He was unconscious for five days. Then, on regaining consciousness, he tried and failed to break out of the hospital. He was transferred, after another five weeks, to a private one in London. This time he escaped successfully within hours of his arrival.

Wearing a jacket and some tracksuit bottoms, he reached the front door unnoticed, hailed a cab and was taken back to his home in Notting Hill. “I just hated the hospital,” he recalls.

Mayall does admit, though, that he was “seriously mad” at the time. “Let me tell you what I mean. I was seeing smells and smelling colours. It was like being on acid. Well, I suppose it was, though I’ve never taken LSD.”

When he arrived home Barbara had the good sense to ring their family doctor. The doctor quickly knocked Mayall out with a shot and he was taken to the Hammersmith hospital. There the medics tend to be were really concerned that 40% of his brain was still full of blood. To get rid of it, his consultant told him, he would have to cut open his skull.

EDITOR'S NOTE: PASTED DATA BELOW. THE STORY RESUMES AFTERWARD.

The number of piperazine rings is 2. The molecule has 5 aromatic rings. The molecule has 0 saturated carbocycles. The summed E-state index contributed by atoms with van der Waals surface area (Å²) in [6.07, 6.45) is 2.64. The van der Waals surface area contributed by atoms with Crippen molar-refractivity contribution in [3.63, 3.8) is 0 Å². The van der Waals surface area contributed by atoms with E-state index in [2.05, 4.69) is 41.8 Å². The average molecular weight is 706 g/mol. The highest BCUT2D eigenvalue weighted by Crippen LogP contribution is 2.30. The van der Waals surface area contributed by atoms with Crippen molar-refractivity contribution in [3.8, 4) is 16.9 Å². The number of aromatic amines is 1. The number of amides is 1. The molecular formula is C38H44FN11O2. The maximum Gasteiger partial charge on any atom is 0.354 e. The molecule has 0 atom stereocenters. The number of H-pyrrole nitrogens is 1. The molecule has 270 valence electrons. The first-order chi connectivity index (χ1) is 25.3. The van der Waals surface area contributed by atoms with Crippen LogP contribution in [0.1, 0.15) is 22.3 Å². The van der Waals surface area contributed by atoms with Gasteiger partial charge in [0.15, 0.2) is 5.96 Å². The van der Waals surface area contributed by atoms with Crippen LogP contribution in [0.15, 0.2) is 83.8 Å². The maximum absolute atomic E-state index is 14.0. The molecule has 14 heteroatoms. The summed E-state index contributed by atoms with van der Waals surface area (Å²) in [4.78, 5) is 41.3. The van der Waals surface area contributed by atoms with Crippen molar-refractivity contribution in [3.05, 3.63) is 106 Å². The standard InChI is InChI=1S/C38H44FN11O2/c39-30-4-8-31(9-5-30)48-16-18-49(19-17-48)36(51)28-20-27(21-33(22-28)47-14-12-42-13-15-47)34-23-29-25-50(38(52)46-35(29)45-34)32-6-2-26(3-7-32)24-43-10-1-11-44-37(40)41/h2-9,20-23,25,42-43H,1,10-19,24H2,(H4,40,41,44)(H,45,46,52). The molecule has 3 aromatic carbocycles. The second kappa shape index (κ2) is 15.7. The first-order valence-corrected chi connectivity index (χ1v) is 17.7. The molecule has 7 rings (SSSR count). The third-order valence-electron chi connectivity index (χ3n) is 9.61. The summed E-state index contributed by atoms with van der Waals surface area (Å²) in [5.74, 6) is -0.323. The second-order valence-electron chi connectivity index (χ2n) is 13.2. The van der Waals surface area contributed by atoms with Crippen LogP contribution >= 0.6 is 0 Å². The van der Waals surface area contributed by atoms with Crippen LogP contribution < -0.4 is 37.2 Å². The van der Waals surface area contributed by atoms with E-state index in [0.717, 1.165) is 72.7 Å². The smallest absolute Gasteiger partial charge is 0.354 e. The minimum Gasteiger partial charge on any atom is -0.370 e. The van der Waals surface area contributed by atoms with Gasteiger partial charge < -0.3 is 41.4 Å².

It is at this point in his narrative that Mayall leaps up from his seat and rushes towards. For a second I fear he is going to manhandle me. Instead, he puts both his hands on my head, as if to play-act reprise the the skull operation. It’s an unsettling experience.

In the end Mayall never had the operation. “Somehow the blood began to go. Maybe it was the threat of having my skull opened,” he says.

Slowly Mayall began to improve. By September 1998 he was ready to try a bit of work — a recording for children’s television. He was terrified. “What really worried me beforehand was not knowing whether I could still pretend to be somebody else. I can’t tell you how happy I was to find out I could.”